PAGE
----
Pacing is somewhat of an issue with this musical. It takes the entire first act before Moses sets his intention to set the Hebrew slaves free, which is an obvious act break, but leaves a lot to be done in Act 2. Tzipporah manages to go from sex slave to married love interest in about two lines of dialogue, even though it takes Moses 50 minutes to work out that he is, actually, Moses. Moses and Tzipporah sing a love duet right before the act break after sharing approximately one and a half scenes together, which doesn’t really land in the way that it should because you haven’t been exposed to the characters enough for it to feel earned. Another element that is downplayed is, bizarrely, the role of God within the tale. While the Burning Bush section is played out, in which Moses is told to return to Egypt and free the Hebrews, other than this, Moses’ role as God’s messenger is fairly downplayed. When the plagues are enacted, it is made to seem as if Moses himself is performing this acts, instead of God acting through him. Furthermore, I also feel like Moses could have shown more reticence at having to carry out the final plague, considering this would entail the death of his nephew, than was played out. Were Rameses to have been portrayed as more villainous and unlikable, then it would make sense, but the sympathetic lens through which we are presented Rameses makes this choice somewhat bizarre.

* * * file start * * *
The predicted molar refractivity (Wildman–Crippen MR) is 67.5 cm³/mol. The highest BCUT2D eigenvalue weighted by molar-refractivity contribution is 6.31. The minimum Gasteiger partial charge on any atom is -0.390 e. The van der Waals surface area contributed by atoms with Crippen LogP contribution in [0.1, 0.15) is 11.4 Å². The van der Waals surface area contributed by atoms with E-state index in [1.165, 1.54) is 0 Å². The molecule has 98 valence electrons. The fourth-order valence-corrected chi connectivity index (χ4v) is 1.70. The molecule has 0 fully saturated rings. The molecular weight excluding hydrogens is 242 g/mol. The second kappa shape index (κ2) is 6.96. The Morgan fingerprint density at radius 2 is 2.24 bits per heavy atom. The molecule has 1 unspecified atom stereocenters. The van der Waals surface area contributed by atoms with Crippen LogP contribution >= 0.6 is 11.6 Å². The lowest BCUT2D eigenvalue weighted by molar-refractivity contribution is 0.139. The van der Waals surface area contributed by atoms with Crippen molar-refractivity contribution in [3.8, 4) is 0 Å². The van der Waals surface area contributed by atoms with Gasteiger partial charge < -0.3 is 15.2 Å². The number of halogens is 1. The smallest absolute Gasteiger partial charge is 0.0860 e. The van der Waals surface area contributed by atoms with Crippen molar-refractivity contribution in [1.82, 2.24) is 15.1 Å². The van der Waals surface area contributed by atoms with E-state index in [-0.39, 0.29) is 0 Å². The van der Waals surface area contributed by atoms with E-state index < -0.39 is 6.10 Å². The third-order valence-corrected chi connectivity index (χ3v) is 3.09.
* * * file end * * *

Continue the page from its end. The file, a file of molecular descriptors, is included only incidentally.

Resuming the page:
The performers really deliver throughout this musical. Luke Brady wonderfully conveys Moses’ inner conflict and turmoil as he accepts his destiny. Christine Allado is also electric and charismatic as somewhat thinly-written love interest Tzipporah. In many performer’s hands, I’m sure that she would come across as much less engaging to the audience. Rameses is given great pathos through Liam Tamne’s empathetic performance, while Alexia Khadime shines as Moses’ sister, Miriam. Altogether, the entire ensemble carry this show with boundless energy and acrobatic flair, delivering the sublime choreography of Sean Cheesman.

It is a brilliant musical, I can say that with utmost certainty. It is full to the brim of spectacle and wonder, of high emotional stakes and soaring vocals and instrumentation. It is not without its flaws, and lots of these are inherent within the Biblical narrative, though there are certain parts of this adaptation that don’t quite deliver on the full emotional potential. The entire success of the musical relies upon breathing three-dimensional life into these fabled figures, yet there are often so many ideas that it doesn’t quite give the big themes the time to breathe that they deserve.

The Prince of Egypt is now showing at the Dominion Theatre, with booking extended to 31 October 2020. For booking, click here.